Parineeti Chopra responds to a male reporter who claims to know nothing about periods (menstrual cycle). [X]
I started my period when I was 10 years old. But we didn’t tell my grandma for three years because she subscribed to the “old traditions”, where a woman on her period could not enter the house, not even to bathe. Where she had to sit outside in front of the house (where the whole village could be witness to her shame and isolation) for the entire duration.
My friend started her period unexpectedly while we were at our local temple (in America) for dance class. Asking around if any of the parents had pads (all of them apologized and acted like adults about it), I thought surely the front office has a first aid kit. Don’t they have pads? When we asked, not only did they not have any, when one of the women gave one from her purse, the head secretary told us “There are men who need to use the first-aid kit, ya? So we don’t keep period things there.” Not even ibuprofen (which has so many more uses than period pain).
There are girls in India and Nepal (and other places, but I just read an in-depth piece about the situations in Nepal) who have to go to the “period hut” when their period comes and not leave until its over. They can’t wash and dry their cloth pads in the daylight, so they do it at night when the pads won’t dry properly before their next use, making them vulnerable to infection.
It is incredibly important, especially in India, to break the taboo surrounding periods. Break the secrecy around an event that happens to almost every woman, every month for literally half of her lifetime. Break the hiding, break the cover-up, break the SHAME.
Just break EVERYTHING. So little girls can go to school every day of every month without feeling ashamed. So women can work every day of every month to provide for their families without being glared at. So single fathers can confidently take care of their daughters’ health. So that women can talk about how terrible their period is or isn’t and give each other advice on how to deal with it without looking around to make sure men aren’t listening.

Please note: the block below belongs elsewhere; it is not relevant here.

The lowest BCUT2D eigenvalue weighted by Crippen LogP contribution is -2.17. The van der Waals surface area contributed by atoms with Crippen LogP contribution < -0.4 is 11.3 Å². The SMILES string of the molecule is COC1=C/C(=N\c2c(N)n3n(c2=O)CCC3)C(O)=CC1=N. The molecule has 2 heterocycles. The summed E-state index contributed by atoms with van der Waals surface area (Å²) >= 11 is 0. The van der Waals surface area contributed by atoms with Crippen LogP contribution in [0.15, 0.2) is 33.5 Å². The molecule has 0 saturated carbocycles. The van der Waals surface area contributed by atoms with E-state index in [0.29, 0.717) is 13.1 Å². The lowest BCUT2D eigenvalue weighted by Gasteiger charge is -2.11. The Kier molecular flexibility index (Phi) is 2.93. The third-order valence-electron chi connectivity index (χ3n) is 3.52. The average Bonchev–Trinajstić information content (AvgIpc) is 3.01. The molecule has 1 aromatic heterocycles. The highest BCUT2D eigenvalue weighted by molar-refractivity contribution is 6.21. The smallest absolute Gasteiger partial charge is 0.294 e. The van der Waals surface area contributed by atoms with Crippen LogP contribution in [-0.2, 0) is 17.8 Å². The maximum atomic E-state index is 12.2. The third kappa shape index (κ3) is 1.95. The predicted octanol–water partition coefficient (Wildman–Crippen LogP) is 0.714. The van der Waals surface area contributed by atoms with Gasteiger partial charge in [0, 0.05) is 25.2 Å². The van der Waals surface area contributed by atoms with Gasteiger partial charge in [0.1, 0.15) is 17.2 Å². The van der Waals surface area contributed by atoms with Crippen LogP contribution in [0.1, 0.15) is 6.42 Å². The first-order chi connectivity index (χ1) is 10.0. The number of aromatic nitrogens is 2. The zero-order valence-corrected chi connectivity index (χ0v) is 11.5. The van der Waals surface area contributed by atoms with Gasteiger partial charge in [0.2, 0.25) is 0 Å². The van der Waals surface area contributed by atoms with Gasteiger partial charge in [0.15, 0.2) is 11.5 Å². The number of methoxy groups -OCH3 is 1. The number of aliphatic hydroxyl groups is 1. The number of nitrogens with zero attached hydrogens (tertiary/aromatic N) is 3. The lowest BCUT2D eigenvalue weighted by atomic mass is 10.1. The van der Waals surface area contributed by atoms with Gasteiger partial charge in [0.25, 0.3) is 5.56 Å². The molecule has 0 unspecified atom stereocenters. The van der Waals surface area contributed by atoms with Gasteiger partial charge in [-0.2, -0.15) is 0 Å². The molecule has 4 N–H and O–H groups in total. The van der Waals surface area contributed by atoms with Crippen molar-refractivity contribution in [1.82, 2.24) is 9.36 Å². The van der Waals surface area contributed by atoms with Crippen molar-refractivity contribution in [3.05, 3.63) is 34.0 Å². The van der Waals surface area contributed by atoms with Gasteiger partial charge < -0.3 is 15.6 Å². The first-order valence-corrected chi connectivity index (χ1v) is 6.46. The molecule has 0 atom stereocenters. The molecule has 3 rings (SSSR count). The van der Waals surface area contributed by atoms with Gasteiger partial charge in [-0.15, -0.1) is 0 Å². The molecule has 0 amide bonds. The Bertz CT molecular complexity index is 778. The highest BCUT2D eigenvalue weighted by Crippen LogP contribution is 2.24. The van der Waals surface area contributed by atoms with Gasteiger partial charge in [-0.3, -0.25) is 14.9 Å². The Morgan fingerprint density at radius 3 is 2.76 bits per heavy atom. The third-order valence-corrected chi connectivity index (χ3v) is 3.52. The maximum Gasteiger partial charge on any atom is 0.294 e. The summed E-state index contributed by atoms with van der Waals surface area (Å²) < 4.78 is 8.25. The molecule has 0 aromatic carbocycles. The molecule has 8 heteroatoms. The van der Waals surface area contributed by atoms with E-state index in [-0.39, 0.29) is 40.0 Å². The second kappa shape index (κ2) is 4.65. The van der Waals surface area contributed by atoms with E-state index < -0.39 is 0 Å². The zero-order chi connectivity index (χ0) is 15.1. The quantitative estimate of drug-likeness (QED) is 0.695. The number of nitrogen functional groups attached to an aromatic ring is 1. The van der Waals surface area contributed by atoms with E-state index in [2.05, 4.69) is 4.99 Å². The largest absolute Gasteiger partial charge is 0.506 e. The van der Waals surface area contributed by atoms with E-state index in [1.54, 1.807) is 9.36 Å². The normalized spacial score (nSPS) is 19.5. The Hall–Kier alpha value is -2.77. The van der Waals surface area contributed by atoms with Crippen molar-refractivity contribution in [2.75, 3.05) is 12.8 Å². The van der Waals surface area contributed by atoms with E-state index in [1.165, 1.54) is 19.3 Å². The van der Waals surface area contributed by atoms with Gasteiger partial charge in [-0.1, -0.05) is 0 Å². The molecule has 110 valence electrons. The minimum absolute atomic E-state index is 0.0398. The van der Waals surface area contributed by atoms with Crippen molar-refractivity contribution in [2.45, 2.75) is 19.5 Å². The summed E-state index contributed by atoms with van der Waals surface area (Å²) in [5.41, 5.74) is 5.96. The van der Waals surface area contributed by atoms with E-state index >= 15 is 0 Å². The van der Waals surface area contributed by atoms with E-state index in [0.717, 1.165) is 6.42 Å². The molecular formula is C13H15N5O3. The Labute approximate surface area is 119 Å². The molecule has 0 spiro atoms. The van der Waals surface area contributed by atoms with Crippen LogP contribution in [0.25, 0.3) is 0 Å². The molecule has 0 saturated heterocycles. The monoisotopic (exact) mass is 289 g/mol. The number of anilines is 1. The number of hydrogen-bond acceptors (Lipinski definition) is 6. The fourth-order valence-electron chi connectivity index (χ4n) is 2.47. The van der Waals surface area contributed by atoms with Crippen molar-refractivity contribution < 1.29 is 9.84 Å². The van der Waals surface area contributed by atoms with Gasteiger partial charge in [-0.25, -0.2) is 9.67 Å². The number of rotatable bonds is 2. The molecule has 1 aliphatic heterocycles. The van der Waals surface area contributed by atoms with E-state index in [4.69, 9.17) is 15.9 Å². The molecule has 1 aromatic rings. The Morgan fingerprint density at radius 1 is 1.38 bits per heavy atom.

So that Whisper doesn’t have to be called Whisper, it can be called SHOUT. It can be called PROUD. So that we don’t NEED to fucking WHISPER about our bodies and our health.
Let’s be honest everyone would rather watch a Black Widow movie than antman
Remember that online fundraiser to build a pro-LGBT billboard in the Westboro Baptist Church’s hometown? It worked. Feast your eyes on the “God Loves Gays” billboard, standing proud in Topeka, Kansas for all to see. If any additional funding comes through, it will be used for bus ads in Topeka, donations to LGBT youth organizations, and possibly a similar billboard in Utah. Bless. (via the Huffington Post)
Badass women of the future:
- Malavath Poorna, the youngest person ever to reach Mount Everest’s summit at the age of 13 years, 11 months
Ann Makosinksi, Canadian inventor of a flashlight powered strictly by body heat at age 16
Mo’Ne Davis, first girl to throw a Little League World Series shutout in history, with fastballs reaching speeds of up to 70mph, at age 13
Alia Sabur, youngest university professor in the world, appointed to Konkuk University in South Korea at age 18
Asia Newson, owning and operating a candle sales business alongside her father, is Detroit’s youngest entrepreneur at age 10
Love these Smart Girls!
I was analyzing music for class tomorrow when THIS happened…